Monthly overview: Price signals return
The new year has got off to a good start for producers, as the early signs are that the historic November Opec agreement to cut output with effect from January 1 is sticking. Even in December there was a drop in crude output – not so difficult perhaps after November’s record 33.13mn b/d – with signs that Saudi Arabia is prepared to lead by example and that non-Opec Russia will join it.
In a press release January 10, price reporting agency S&P Global Platts said: “The crucial question is whether Opec and non-Opec can make the compliance stick long enough to clear out the stock overhang.” Libya and Nigeria – exempt from the cuts – together could wipe out the reduction, it said, while flexible US shale oil could cap prices.
But oil prices have returned to the point where they encourage upstream work once more. More investment now would limit a price spike in coming years. The International Energy Agency is quick to warn about this: the almost inevitable consequence of a two-year worldwide upstream spending slump.
Norway’s Statoil came out with a bullish statement at the start of January, announcing that “market conditions” had enabled it to “get more wells, more acreage and more seismic data for our exploration investments in later years.” This means 30 exploration wells planned this year, including in Norway, South America and southeast Asia, compared with 23 in 2016.
And although spot gas prices are also high in Europe and Asia, demand has not been shaken off, with LNG cargoes being drawn mainly to Asia until the European price reaches a comparably attractive level. In fact, it already has exceeded it, in southern France at least (see feature). In Europe’s better connected hubs though it is likely that Russian gas will continue to grow its market share at the expense of new entrants, as it has demonstrated in microcosm in Lithuania this year (see feature).
Both Gazprom (see feature) and Gassco reported record deliveries to Europe over last year. Gazprom hit 179.3bn Russian (ie less calorific) m³, up 12.5% year on year on sales beyond the former Soviet Union; and Norway’s pipeline exports up to 108.56bn standard m³, according to Gassco. Given the average low price over the course of the year the financial results will not be so spectacular for Gazprom; although the volume trend is continuing this year and gas prices in Europe were on the way up even before the start of winter.
To deal with European demand, Nord Stream has been operating at maximum, carrying, on some days in January, the equivalent of 60bn m³/yr, while nameplate is 55bn m³/yr but assuming 90% load factor. Theoretically Russia could export even more this year than last, if the European Commission’s decision to allow it to use more of Opal is approved and there are no difficulties with Ukraine. This is the year after all that the twin disputes of take-or-pay and ship-or-pay (between Gazprom and Naftogaz Ukrainy) and the Russia-EC World Trade Organisation cases are all to be decided.
Winter has also been cold in northeast Asia, where utilities will likely be ramping up nominations under their oil-indexed, long-term, take or pay contracts at a time of high demand and typically with a captive market to absorb the cost.
Coal output has also fallen, making that commodity more expensive relative to gas. And LNG producers have not been rushing to bring their gas to market – although Gladstone Port for example reported exports for December of 1.75mn mt, equivalent to 21mn mt/year, as more coalbed methane LNG came on-stream.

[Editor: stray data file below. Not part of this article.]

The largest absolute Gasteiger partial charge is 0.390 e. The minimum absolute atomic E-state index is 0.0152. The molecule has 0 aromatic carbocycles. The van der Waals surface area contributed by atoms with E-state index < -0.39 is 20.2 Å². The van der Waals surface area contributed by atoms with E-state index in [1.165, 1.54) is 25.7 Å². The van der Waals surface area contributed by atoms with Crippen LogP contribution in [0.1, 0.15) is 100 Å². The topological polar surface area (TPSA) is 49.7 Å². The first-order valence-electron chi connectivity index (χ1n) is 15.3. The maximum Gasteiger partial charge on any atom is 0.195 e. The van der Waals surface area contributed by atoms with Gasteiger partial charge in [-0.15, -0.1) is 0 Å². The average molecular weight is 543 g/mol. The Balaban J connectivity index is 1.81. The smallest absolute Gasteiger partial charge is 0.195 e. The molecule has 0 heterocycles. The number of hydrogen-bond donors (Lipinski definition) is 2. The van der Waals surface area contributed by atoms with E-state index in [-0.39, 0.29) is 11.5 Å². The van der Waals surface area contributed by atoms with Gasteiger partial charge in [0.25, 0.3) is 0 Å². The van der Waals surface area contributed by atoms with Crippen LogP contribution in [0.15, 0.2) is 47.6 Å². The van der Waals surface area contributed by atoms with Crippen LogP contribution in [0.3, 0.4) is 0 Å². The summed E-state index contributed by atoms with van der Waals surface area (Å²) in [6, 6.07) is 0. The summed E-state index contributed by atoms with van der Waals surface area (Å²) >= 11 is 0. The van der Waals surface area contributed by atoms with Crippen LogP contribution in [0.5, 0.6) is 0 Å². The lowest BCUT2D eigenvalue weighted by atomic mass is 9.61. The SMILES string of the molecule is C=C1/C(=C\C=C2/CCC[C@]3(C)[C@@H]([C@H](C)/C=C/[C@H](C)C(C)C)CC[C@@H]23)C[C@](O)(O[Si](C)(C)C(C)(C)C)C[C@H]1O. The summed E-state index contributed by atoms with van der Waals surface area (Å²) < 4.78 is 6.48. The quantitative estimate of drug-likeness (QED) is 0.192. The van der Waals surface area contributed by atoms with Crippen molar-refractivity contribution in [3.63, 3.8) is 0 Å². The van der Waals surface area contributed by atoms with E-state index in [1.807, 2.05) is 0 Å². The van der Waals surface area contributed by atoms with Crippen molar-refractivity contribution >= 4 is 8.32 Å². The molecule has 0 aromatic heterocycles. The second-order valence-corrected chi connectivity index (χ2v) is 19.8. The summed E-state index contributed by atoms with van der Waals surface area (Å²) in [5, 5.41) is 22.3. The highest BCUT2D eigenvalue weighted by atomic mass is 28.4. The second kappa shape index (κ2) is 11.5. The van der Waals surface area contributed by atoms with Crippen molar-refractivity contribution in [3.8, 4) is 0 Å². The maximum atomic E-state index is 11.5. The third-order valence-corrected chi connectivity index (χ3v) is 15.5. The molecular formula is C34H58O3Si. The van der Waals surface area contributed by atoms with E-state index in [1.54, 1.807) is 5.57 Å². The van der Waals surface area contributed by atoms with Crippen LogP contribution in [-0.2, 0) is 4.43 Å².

These bullish events have dragged up the price of the marginal cargo; and the first cargo from the US Gulf Coast arrived this year in Japan, sold to Jera by the Sabine Pass plant operator itself from its own earmarked equity supply at a no doubt mouthwatering spread (see news).
So despite frequent references to a world awash with gas, this winter has been good for sellers, with prices back to where they were two years ago.
That said, the outlook for LNG after winter reverts to bearish, according to analysis by Bank of America Merrill Lynch. In a research paper January 6 it said coal prices are now fading again and new LNG supply is set to hit the market over the coming quarters. If the Brent price keeps rising, the LNG discount will only grow, so the price will fall relative to oil, from today’s energy parity to less than half by this summer. “Also, the recent restocking in Asia sent Asian vs. European gas prices soaring to a $3.50/mn Btu spread, and we see this reversing to around $1 in the coming months as Asian buyers are now likely better stocked than before the winter.”
Prices will continue to rise and fall, but some trends are discernible in the longer term. One is the growth of bunkering, which could well play more than a cameo role in the global gas market.
Qatar’s energy minister Mohammed Bin Saleh Al-Sada told a gas conference in New Delhi early December that gas was replacing petroleum in transport, spurred by progress in developing small-scale LNG technology. Besides road transportation, LNG as a maritime fuel has a very bright future. LNG bunkering infrastructure is developing fast along the major international sea lanes.
“What we need is a close co-operation between producers and consumers to develop a win-win situation for all, in order to not only stimulate natural gas demand worldwide, but contribute immensely to keep our planet green, ecofriendly and clean.” And a wide discount to the oil price is just what gas-fuelled fleet operators depend on.
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